Thai Restaurants in Los Alamos

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At Pho Bar, chefs master the spicy, savory flavors of the Vietnamese soup called pho with an authentic touch. The menu boasts large bowls of pho with filet mignon, beef meatballs, chicken, and more. Each bowl is served with bean sprouts, basil, cilantro, sliced jalapeño, and lime on the side, so guests can customize the steamy entree. Alongside the genuine Vietnamese tastes of pho are plates of grilled meats, rice-paper-wrapped spring rolls, tofu and veggie soups, and banh mi, a Vietnamese–style sandwich served on a flaky 12-inch french baguette with fresh cilantro, cucumber, and carrots. To complement each dish, the restaurant serves beer and wine.:m]]At Pho Bar, chefs master the spicy, savory flavors of the Vietnamese soup called pho with an authentic touch. The menu boasts large bowls of pho with filet mignon, beef meatballs, chicken, and more. Each bowl is served with bean sprouts, basil, cilantro, sliced jalapeño, and lime on the side, so guests can customize the steamy entree. Alongside the genuine Vietnamese tastes of pho are plates of grilled meats, rice-paper-wrapped spring rolls, tofu and veggie soups, and banh mi, a Vietnamese–style sandwich served on a flaky 12-inch french baguette with fresh cilantro, cucumber, and carrots. To complement each dish, the restaurant serves beer and wine.

3301 Southern Blvd SE
Rio Rancho,
NM
US

Steam drifts from the hot kitchen, where the family moves swiftly amid pots that clamor metallically for attention. It is 1942 in the Sichuan province of China, and the cooks are working together in the new restaurant, Chow’s, to perfect the recipes and earn money for their family. Today, three generations later and on the other side of the world, Chow’s Asian Bistro fills with the spicy bouquet of scents that still hint at those same recipes, which have taken on influences from other culinary traditions over time. Chicken, beef, shrimp, and tofu steep in coconut-curry or kung pao sauce and twist among garlic-festooned sprays of broccoli. Additionally, pad thai, lo mein, and chow fun dishes call chopsticks into action like an orchestra conductor whose luggage is missing.

10000 Coors Bypass Northwest
Albuquerque,
NM
US

Pacific Paradise merges the flavors of the Far East and the Pacific Islands into an extensive and far-reaching lunch and dinner menu. Placate palates with the spicy Thai eggplant ($6.95 for lunch, $8.50 for dinner), tenderly sliced Mongolian beef ($8.50 for lunch, $11.95 for dinner), vegetable tempura ($7.95 for lunch, $9.95 for dinner), or Pacific Paradise's signature seafood-rice pizza ($15.50), a smattering of the sea stir-fried with jasmine rice, egg, and pineapple, all baked and served with soup and a salad. The Malaysian sautéed scallops ($8.95 for lunch, $13.95 for dinner), finished off with mushrooms and coated in a curry coconut sauce, will have taste buds rising up and high-fiving each other in victory, while the Hawaiian golden crisp chicken ($8.50 for lunch, $10.95 for dinner) evokes nostalgic memories of the decade you spent whittling wooden teddy bears on a desert island. Spicy options also abound at Pacific Paradise, with heat-bringing dishes such as the marinated Tibetan lamb kabob ($12.95), the Mongolian beef roll with asparagus ($12.95), and the kung pao tofu ($10.50), which consists of crispy, deep-fried tofu in a spice-laden kung pao sauce. A full sushi menu is available, as is a monsoon’s worth of wine and beer options.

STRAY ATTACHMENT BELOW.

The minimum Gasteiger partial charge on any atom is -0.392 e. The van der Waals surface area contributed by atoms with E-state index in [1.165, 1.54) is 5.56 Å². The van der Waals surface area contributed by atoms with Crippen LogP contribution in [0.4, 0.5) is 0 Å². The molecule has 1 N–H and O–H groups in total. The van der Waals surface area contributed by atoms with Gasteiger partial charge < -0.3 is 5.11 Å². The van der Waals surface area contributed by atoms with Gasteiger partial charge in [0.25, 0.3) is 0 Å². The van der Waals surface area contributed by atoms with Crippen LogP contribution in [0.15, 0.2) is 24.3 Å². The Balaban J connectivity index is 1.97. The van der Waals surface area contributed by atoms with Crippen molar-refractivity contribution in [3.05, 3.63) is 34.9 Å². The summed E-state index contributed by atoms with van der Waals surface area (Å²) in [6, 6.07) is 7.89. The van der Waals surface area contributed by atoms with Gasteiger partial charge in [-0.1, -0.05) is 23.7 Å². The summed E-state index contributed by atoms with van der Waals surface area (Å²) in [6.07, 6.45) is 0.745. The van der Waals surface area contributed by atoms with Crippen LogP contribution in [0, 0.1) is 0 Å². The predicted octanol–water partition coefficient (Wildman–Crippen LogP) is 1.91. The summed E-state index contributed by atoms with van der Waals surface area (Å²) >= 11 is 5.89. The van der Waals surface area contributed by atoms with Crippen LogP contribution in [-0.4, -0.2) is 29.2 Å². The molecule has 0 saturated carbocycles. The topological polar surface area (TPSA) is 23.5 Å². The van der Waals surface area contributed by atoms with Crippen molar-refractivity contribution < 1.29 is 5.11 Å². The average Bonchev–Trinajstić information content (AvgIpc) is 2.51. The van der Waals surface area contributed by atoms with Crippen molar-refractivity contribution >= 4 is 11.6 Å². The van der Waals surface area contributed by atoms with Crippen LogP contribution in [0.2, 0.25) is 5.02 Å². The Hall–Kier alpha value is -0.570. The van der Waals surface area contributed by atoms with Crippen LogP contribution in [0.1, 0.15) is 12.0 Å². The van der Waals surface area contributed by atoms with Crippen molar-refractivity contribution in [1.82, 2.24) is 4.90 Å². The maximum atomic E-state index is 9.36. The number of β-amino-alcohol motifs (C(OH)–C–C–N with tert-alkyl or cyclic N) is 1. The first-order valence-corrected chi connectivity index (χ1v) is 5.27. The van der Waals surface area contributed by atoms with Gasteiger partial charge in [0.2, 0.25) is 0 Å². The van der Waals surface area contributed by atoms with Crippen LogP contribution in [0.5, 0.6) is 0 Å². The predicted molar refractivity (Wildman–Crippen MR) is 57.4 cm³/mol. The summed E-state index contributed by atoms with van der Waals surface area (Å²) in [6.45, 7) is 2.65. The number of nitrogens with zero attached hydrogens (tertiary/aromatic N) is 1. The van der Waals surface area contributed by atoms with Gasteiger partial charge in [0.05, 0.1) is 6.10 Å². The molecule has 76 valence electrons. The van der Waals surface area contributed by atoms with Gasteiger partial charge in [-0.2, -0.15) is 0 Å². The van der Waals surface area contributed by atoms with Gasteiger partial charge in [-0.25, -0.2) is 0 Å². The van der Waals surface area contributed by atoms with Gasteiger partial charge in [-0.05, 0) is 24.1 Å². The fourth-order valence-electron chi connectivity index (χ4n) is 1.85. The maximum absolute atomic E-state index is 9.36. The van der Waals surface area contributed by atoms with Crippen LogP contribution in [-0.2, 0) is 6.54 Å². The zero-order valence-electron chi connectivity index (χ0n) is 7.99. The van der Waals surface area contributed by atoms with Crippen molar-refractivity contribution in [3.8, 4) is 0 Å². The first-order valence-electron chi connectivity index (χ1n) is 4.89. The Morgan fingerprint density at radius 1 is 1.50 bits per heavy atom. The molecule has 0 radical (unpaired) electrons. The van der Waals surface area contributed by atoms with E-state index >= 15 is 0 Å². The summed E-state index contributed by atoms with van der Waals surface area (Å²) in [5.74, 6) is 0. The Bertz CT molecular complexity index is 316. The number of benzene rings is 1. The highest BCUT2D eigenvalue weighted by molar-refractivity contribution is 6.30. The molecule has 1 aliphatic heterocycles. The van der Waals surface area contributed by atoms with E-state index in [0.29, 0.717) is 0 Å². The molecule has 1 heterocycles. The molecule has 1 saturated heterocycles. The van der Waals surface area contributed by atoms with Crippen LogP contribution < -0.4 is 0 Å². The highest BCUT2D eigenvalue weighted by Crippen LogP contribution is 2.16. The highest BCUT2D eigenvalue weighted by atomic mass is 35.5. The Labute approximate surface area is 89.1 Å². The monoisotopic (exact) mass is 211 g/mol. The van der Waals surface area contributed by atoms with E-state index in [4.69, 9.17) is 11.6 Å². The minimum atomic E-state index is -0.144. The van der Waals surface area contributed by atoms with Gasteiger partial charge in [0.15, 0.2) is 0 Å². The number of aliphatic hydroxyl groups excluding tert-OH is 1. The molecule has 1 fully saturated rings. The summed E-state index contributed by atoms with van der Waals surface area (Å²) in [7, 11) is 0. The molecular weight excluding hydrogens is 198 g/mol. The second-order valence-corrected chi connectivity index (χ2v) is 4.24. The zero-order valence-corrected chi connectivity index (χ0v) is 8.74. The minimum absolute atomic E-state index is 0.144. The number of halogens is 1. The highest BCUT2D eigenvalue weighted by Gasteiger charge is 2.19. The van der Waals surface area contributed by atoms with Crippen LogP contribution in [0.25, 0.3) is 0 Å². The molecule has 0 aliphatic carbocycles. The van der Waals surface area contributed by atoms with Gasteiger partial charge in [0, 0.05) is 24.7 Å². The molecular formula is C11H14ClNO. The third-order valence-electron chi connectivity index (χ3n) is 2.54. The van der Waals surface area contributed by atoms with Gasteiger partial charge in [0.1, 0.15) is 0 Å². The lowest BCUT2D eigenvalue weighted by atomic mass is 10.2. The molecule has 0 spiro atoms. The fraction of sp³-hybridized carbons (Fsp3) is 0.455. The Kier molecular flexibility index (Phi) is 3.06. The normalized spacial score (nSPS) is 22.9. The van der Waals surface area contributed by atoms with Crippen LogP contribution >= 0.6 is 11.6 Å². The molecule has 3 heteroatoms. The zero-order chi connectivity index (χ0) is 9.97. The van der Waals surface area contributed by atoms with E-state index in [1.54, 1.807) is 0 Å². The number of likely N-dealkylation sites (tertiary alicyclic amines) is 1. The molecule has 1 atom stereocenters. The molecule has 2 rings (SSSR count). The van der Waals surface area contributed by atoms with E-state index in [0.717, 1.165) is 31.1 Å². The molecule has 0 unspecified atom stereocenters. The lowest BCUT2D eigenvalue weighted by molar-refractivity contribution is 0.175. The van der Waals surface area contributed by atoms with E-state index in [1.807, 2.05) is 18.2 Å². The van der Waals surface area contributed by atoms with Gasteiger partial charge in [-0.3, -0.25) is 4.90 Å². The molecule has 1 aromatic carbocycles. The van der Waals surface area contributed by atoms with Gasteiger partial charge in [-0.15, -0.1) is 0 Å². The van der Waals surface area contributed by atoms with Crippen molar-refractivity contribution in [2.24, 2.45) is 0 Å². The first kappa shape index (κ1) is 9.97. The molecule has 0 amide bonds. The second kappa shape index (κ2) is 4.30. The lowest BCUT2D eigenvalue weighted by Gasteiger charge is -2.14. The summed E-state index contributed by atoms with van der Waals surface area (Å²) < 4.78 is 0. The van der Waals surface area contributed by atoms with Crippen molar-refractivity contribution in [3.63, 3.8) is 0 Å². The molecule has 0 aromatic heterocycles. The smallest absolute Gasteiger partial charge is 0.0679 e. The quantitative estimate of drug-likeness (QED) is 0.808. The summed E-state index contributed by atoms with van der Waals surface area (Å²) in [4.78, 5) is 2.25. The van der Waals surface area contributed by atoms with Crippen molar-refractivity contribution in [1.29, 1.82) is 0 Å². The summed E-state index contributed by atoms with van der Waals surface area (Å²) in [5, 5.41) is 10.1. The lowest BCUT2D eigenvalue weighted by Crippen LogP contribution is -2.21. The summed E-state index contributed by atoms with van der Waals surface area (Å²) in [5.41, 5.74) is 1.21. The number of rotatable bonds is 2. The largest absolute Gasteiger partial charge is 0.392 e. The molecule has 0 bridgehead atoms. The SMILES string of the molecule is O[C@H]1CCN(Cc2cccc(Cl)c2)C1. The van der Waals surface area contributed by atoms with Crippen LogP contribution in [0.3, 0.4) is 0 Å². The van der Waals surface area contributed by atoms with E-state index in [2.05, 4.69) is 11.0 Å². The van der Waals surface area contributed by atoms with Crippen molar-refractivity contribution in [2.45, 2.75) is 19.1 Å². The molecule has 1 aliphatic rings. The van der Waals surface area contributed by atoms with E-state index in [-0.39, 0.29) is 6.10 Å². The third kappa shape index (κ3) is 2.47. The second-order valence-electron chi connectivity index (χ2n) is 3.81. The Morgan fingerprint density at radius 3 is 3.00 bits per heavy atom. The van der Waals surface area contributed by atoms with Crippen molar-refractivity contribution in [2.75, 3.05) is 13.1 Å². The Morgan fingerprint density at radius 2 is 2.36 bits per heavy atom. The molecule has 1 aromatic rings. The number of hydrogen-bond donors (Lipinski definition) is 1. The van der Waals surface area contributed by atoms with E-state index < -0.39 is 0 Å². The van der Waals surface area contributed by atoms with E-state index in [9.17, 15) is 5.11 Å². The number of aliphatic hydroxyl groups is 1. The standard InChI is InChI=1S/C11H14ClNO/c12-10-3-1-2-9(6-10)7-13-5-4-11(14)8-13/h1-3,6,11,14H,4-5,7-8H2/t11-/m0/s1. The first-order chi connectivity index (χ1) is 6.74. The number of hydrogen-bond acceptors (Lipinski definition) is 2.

3000 San Pedro Dr NE
Albuquerque,
NM
US

Start your appetite's engine with crispy, chicken-stuffed spring rolls (three for $4.50) or Loog Chin Ping (eight for $5.75), which reinvents the meatball by grilling it and serving it on skewers with peanut sauce. The coconut soup ($4.50 cup, $8.95 bowl) is a Jasmine specialty. Curries are central to the menu of carefully prepared Thai favorites. Try shrimp green curry ($10.95) or pineapple chicken in red curry ($9.25). To venture beyond the curry boundaries, sup on a wok-fried dish such as mango chicken (lean and tender chicken betrothed to tangy mango, $9.50). Moo Tod ($9.95) consists of six pieces of pork tender enough to serve as pillows for gnomes, if dozing gnomes didn't mind being marinated in garlic-pepper sauce.

4320 The 25 Way NE
Albuquerque,
NM
US

Woks soar to high temperatures in the kitchen at Street Food Market, the grab-and-go eatery opened by award-winning chef Tai Tok in the summer of 2013. Chef Tok wanted to offer a quick way for diners to fill their Asian street food cravings, so he serves up to-go dishes such as stir-fried noodles, and other Malay, Thai, and Vietnamese specialties featuring piquant sauces and relishes. And for after meals, fragrant teas, rich coffee drinks, and sweet desserts round out the menu. Customers can enjoy their food on an outdoor patio with wooden benches and colorful shade umbrellas.

2300 Central Avenue Southeast
Albuquerque,
NM
US